For years, Indian Karnataka farmer Chape Hanumaiya from Papinayakanahalli struggled to grow anything on his tiny plot of land – it was caked in the thick, red dust drifting from the iron ore mines that surrounded it.
But today, Mr Hanumaiya and his wife are about to harvest pearl millet and sesame crops thanks to a pilot project that seeks to fight migration and boost food security around the southern city of Hosapete, the heart of India’s iron ore industry.
In India, about 15,000 acres of farmland have been contaminated by dust from iron ore mines. But a pilot program in the city of Hosapete is bringing barren farmland back into production and boosting food security in the process.
More than 6,000 hectares (about 15,000 acres) of land, both private and community-owned, have been blighted by iron ore mining in India, affecting nearly 30,000 people, according to data research agency Land Conflict Watch.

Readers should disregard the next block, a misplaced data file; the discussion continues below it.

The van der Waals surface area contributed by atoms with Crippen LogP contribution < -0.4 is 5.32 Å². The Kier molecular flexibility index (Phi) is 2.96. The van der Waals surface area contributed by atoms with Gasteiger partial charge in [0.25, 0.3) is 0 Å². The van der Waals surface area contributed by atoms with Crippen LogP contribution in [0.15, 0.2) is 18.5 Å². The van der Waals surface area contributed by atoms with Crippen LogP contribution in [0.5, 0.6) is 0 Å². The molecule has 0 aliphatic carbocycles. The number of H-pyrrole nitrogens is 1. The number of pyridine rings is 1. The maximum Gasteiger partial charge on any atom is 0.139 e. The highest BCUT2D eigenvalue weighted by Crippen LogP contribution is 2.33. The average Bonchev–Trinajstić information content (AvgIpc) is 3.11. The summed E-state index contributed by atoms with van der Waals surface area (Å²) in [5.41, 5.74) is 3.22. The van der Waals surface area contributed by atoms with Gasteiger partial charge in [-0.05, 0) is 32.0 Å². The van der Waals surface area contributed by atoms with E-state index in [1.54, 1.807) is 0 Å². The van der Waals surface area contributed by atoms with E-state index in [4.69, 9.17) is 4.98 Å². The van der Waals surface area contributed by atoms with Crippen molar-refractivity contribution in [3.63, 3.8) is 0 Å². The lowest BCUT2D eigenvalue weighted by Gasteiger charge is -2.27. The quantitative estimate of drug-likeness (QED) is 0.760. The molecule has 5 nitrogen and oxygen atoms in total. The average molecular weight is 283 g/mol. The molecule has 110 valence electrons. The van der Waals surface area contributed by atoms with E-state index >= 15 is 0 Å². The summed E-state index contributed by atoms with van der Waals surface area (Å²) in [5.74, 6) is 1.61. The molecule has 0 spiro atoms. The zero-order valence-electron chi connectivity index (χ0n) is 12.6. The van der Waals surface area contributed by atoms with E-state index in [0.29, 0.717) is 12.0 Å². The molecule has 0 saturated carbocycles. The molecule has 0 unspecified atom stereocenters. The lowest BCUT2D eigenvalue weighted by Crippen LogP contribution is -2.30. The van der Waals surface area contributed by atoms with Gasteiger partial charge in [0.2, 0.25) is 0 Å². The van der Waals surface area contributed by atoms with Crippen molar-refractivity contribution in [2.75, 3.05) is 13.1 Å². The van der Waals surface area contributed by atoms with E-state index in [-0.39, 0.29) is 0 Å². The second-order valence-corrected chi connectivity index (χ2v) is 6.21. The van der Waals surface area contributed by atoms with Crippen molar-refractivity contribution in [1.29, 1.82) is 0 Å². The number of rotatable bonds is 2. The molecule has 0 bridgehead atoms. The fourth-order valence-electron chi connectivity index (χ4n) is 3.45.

Mr Hanumaiya’s land was revived under a sustainable cooperative agriculture scheme led by the Sakhi Trust nonprofit, which works with communities affected by mining in the area and encourages organic farming.
India is the world’s fourth-biggest producer of iron ore, the key ingredient in steelmaking, and demand for the commodity is expected to grow as the global construction sector rebounds from COVID-19.
That could prompt a surge in output, putting additional strain on local farmers and fueling environmental damage in mining areas.
Chape Hanumaiyya and his wife Ningamma stand on their farmland in Sandur telling thanks to the pilot project aimed at restoring soil health, they will have pearl millet and sesame harvest for the first time in decades